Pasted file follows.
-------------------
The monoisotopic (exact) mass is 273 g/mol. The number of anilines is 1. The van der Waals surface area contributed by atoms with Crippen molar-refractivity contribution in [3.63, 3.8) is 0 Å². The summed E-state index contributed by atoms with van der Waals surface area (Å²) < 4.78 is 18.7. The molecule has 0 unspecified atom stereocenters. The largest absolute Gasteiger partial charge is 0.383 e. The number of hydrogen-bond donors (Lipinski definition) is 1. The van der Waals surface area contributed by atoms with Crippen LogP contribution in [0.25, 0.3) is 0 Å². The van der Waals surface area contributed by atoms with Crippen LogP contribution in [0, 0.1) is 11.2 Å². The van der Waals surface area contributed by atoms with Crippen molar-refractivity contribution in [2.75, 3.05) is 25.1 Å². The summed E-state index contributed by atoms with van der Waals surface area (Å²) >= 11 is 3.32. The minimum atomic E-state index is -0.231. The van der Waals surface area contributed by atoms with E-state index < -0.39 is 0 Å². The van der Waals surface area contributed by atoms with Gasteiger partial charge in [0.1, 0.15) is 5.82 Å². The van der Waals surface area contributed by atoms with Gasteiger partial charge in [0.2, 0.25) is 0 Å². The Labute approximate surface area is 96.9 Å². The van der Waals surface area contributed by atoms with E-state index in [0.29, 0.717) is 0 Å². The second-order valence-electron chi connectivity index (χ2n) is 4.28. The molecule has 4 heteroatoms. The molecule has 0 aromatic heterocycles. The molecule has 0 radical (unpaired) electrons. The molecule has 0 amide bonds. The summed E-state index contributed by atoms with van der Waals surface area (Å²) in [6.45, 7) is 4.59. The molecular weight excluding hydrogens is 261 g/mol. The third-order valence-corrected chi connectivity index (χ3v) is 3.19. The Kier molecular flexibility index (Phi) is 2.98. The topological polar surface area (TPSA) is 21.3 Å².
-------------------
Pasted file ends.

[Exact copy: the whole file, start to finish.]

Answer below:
The monoisotopic (exact) mass is 273 g/mol. The number of anilines is 1. The van der Waals surface area contributed by atoms with Crippen molar-refractivity contribution in [3.63, 3.8) is 0 Å². The summed E-state index contributed by atoms with van der Waals surface area (Å²) < 4.78 is 18.7. The molecule has 0 unspecified atom stereocenters. The largest absolute Gasteiger partial charge is 0.383 e. The number of hydrogen-bond donors (Lipinski definition) is 1. The van der Waals surface area contributed by atoms with Crippen LogP contribution in [0.25, 0.3) is 0 Å². The van der Waals surface area contributed by atoms with Crippen LogP contribution in [0, 0.1) is 11.2 Å². The van der Waals surface area contributed by atoms with Crippen molar-refractivity contribution in [2.75, 3.05) is 25.1 Å². The summed E-state index contributed by atoms with van der Waals surface area (Å²) >= 11 is 3.32. The minimum atomic E-state index is -0.231. The van der Waals surface area contributed by atoms with E-state index < -0.39 is 0 Å². The van der Waals surface area contributed by atoms with Gasteiger partial charge in [0.1, 0.15) is 5.82 Å². The van der Waals surface area contributed by atoms with Gasteiger partial charge in [0.2, 0.25) is 0 Å². The Labute approximate surface area is 96.9 Å². The van der Waals surface area contributed by atoms with E-state index in [0.29, 0.717) is 0 Å². The second-order valence-electron chi connectivity index (χ2n) is 4.28. The molecule has 4 heteroatoms. The molecule has 0 aromatic heterocycles. The molecule has 0 radical (unpaired) electrons. The molecule has 0 amide bonds. The summed E-state index contributed by atoms with van der Waals surface area (Å²) in [6.45, 7) is 4.59. The molecular weight excluding hydrogens is 261 g/mol. The third-order valence-corrected chi connectivity index (χ3v) is 3.19. The Kier molecular flexibility index (Phi) is 2.98. The topological polar surface area (TPSA) is 21.3 Å².